• S-57 IHO Transfer Standard for Digital Hydrographic Data is the low-level file format description for all kinds of marine data.
      • S-57 Appendix A: IHO Object Catalogue is the list of all objects and attributes – basically the "tags" of ENCs. Useful for comparison when designing a tagging scheme.
      • S-57 Appendix B.1: ENC Product Specification tells you how to actually make a map using the S-57 file format. Given input compiled according to S-4, the result is an Electronic Navigational Chart for the SOLAS market.
      • S-57 Appendix B.1 Annex D: INT1 to S-57 Cross Reference relates the arcane acronyms and codes of S-57 to the more familiar symbols shown in INT 1. If you're at all into S-57 or ENCs, you definitely want this one handy.
      • ENC TDS: Test Data Set is just INT 3, binary-encoded as an S-57 ENC. Useful complement to the INT 1 to S-57 Cross Reference. Available free of charge online.
    • S-100 IHO Universal Hydrographic Data Model is the technical standard set to supersede S-57. Formally adopted on 1 January 2010.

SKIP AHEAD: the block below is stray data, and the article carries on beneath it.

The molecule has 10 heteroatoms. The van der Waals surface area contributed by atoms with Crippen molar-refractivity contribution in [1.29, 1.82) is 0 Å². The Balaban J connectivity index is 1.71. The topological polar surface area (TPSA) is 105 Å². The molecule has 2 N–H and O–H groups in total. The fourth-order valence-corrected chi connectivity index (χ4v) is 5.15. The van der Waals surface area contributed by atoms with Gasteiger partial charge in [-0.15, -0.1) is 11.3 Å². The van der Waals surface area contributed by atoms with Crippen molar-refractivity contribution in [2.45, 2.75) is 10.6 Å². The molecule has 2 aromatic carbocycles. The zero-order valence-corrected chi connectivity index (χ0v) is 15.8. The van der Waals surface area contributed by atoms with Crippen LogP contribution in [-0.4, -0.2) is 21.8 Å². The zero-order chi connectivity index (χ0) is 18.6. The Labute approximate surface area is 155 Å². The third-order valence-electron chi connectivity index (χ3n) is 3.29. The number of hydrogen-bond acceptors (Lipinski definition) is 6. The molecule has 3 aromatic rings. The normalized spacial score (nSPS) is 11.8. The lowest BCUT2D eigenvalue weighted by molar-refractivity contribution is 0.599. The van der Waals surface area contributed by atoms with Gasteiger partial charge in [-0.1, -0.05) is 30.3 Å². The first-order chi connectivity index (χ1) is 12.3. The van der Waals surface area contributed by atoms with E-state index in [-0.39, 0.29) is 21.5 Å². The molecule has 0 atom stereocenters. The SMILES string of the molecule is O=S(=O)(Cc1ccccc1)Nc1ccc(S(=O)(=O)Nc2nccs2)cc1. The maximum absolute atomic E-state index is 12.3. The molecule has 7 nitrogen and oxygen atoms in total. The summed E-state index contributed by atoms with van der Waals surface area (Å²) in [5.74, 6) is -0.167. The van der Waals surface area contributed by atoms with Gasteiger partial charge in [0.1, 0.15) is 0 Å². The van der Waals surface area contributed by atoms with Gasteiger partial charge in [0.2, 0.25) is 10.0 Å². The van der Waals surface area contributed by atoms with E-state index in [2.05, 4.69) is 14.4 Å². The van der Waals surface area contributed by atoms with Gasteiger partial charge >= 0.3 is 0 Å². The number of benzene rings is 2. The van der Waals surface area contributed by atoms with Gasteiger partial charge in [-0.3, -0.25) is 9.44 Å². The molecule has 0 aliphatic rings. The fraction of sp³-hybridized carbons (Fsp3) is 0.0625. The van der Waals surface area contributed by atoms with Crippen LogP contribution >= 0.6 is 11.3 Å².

• S-101 will be the upcoming new ENC Product Specification (work in progress).

Confused yet? ;-) Concentrate on INT 1 if you're not sure where to start with the IHO. The right-most column in INT 1 is a reference to S-4, which you may want to try and follow for more verbose explanations and some useful background information.

  • The Danish Hydrographic Office (KMS, Kort- of Matrikelstyrelsen) has some highly interesting background information on hydrographic surveying (water depth). They also have their local version of INT 1 online, free of charge.
    http://www.kms.dk/English/NauticalChartsandNavigation/
    • Behind the Nautical Chart – Surveying, reliability and use
    • INT 1 - symbols, abbreviations & terms – Bi-langual version of INT 1 in Danish and English
  • Theodor Stocks: Eine neue Tiefenkarte der südlichen Nordsee. [A new bathymetric chart of the Southern North Sea.] In: Deutsche Hydrographische Zeitschrift [Ocean Dynamics], Vol. 9, No. 6, pp. 265–280. Deutsches Hydrographisches Institut [German Hydrographic Office], Hamburg, 1956.